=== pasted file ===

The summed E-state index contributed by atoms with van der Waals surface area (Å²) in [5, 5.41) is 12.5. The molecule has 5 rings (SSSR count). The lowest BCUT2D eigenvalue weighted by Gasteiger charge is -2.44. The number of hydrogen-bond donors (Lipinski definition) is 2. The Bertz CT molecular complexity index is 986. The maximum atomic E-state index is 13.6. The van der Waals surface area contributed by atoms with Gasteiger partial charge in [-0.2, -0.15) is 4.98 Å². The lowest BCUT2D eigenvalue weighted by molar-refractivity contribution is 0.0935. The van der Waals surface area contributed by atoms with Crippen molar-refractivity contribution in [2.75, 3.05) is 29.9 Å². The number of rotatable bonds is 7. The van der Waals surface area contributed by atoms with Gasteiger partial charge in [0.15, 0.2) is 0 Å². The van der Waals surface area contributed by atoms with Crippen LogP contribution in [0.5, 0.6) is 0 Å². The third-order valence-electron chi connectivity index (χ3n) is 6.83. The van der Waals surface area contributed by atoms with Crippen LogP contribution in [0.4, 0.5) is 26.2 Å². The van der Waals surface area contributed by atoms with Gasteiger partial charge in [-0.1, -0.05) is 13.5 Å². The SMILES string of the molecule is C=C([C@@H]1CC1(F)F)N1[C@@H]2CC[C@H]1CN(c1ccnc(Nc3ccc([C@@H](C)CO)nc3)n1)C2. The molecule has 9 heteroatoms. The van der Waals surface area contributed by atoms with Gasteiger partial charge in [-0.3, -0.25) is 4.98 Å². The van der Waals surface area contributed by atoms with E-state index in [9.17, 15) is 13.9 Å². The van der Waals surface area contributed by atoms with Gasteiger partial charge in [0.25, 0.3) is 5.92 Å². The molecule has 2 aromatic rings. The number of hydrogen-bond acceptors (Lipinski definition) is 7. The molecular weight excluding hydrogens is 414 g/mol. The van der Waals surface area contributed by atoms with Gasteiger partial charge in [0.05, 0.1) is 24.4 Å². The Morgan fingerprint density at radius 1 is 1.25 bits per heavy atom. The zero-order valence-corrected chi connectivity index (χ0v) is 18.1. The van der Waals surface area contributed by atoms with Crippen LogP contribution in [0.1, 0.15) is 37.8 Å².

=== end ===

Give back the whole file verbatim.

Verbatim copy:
The summed E-state index contributed by atoms with van der Waals surface area (Å²) in [5, 5.41) is 12.5. The molecule has 5 rings (SSSR count). The lowest BCUT2D eigenvalue weighted by Gasteiger charge is -2.44. The number of hydrogen-bond donors (Lipinski definition) is 2. The Bertz CT molecular complexity index is 986. The maximum atomic E-state index is 13.6. The van der Waals surface area contributed by atoms with Gasteiger partial charge in [-0.2, -0.15) is 4.98 Å². The lowest BCUT2D eigenvalue weighted by molar-refractivity contribution is 0.0935. The van der Waals surface area contributed by atoms with Crippen molar-refractivity contribution in [2.75, 3.05) is 29.9 Å². The number of rotatable bonds is 7. The van der Waals surface area contributed by atoms with Gasteiger partial charge in [0.15, 0.2) is 0 Å². The van der Waals surface area contributed by atoms with Crippen LogP contribution in [0.5, 0.6) is 0 Å². The third-order valence-electron chi connectivity index (χ3n) is 6.83. The van der Waals surface area contributed by atoms with Crippen LogP contribution in [0.4, 0.5) is 26.2 Å². The van der Waals surface area contributed by atoms with Gasteiger partial charge in [-0.1, -0.05) is 13.5 Å². The SMILES string of the molecule is C=C([C@@H]1CC1(F)F)N1[C@@H]2CC[C@H]1CN(c1ccnc(Nc3ccc([C@@H](C)CO)nc3)n1)C2. The molecule has 9 heteroatoms. The van der Waals surface area contributed by atoms with Gasteiger partial charge in [-0.3, -0.25) is 4.98 Å². The van der Waals surface area contributed by atoms with E-state index in [9.17, 15) is 13.9 Å². The van der Waals surface area contributed by atoms with Gasteiger partial charge in [0.25, 0.3) is 5.92 Å². The molecule has 2 aromatic rings. The number of hydrogen-bond acceptors (Lipinski definition) is 7. The molecular weight excluding hydrogens is 414 g/mol. The van der Waals surface area contributed by atoms with Gasteiger partial charge in [0.05, 0.1) is 24.4 Å². The Morgan fingerprint density at radius 1 is 1.25 bits per heavy atom. The zero-order valence-corrected chi connectivity index (χ0v) is 18.1. The van der Waals surface area contributed by atoms with Crippen LogP contribution in [0.1, 0.15) is 37.8 Å².